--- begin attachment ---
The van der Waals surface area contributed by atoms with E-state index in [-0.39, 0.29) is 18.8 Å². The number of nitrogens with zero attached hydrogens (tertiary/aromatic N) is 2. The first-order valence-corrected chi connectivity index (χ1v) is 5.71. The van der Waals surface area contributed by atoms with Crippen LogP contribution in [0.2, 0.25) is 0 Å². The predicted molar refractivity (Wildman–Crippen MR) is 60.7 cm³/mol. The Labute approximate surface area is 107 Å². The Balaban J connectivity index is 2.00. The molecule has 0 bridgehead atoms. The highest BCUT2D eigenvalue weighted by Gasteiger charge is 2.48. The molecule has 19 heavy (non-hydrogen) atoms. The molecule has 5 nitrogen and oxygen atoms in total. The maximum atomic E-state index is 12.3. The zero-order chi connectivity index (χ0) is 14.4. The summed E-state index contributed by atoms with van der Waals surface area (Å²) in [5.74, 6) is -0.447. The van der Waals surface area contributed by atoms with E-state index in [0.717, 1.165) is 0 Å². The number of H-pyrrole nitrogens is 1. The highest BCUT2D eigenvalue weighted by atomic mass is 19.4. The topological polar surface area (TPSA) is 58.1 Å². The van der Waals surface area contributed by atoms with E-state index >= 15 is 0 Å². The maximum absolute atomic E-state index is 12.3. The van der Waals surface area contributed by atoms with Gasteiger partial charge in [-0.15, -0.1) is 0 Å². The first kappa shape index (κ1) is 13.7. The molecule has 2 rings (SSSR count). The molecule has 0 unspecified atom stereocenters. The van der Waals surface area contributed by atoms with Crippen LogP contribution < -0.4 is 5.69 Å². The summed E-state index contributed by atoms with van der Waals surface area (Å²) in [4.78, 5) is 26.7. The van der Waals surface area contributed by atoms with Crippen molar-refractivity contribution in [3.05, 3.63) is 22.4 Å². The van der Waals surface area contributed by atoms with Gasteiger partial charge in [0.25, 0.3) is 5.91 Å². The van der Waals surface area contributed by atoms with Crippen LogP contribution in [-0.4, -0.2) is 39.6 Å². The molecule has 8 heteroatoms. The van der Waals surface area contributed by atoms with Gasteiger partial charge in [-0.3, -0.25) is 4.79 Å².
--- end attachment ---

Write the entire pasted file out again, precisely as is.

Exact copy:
The van der Waals surface area contributed by atoms with E-state index in [-0.39, 0.29) is 18.8 Å². The number of nitrogens with zero attached hydrogens (tertiary/aromatic N) is 2. The first-order valence-corrected chi connectivity index (χ1v) is 5.71. The van der Waals surface area contributed by atoms with Crippen LogP contribution in [0.2, 0.25) is 0 Å². The predicted molar refractivity (Wildman–Crippen MR) is 60.7 cm³/mol. The Labute approximate surface area is 107 Å². The Balaban J connectivity index is 2.00. The molecule has 0 bridgehead atoms. The highest BCUT2D eigenvalue weighted by Gasteiger charge is 2.48. The molecule has 19 heavy (non-hydrogen) atoms. The molecule has 5 nitrogen and oxygen atoms in total. The maximum atomic E-state index is 12.3. The zero-order chi connectivity index (χ0) is 14.4. The summed E-state index contributed by atoms with van der Waals surface area (Å²) in [5.74, 6) is -0.447. The van der Waals surface area contributed by atoms with E-state index in [0.717, 1.165) is 0 Å². The number of H-pyrrole nitrogens is 1. The highest BCUT2D eigenvalue weighted by atomic mass is 19.4. The topological polar surface area (TPSA) is 58.1 Å². The van der Waals surface area contributed by atoms with E-state index >= 15 is 0 Å². The maximum absolute atomic E-state index is 12.3. The van der Waals surface area contributed by atoms with Gasteiger partial charge in [-0.15, -0.1) is 0 Å². The first kappa shape index (κ1) is 13.7. The molecule has 2 rings (SSSR count). The molecule has 0 unspecified atom stereocenters. The van der Waals surface area contributed by atoms with Crippen LogP contribution < -0.4 is 5.69 Å². The summed E-state index contributed by atoms with van der Waals surface area (Å²) in [4.78, 5) is 26.7. The van der Waals surface area contributed by atoms with Crippen molar-refractivity contribution in [3.05, 3.63) is 22.4 Å². The van der Waals surface area contributed by atoms with Gasteiger partial charge in [0.25, 0.3) is 5.91 Å². The van der Waals surface area contributed by atoms with Crippen LogP contribution in [-0.4, -0.2) is 39.6 Å². The molecule has 8 heteroatoms. The van der Waals surface area contributed by atoms with Gasteiger partial charge in [-0.3, -0.25) is 4.79 Å².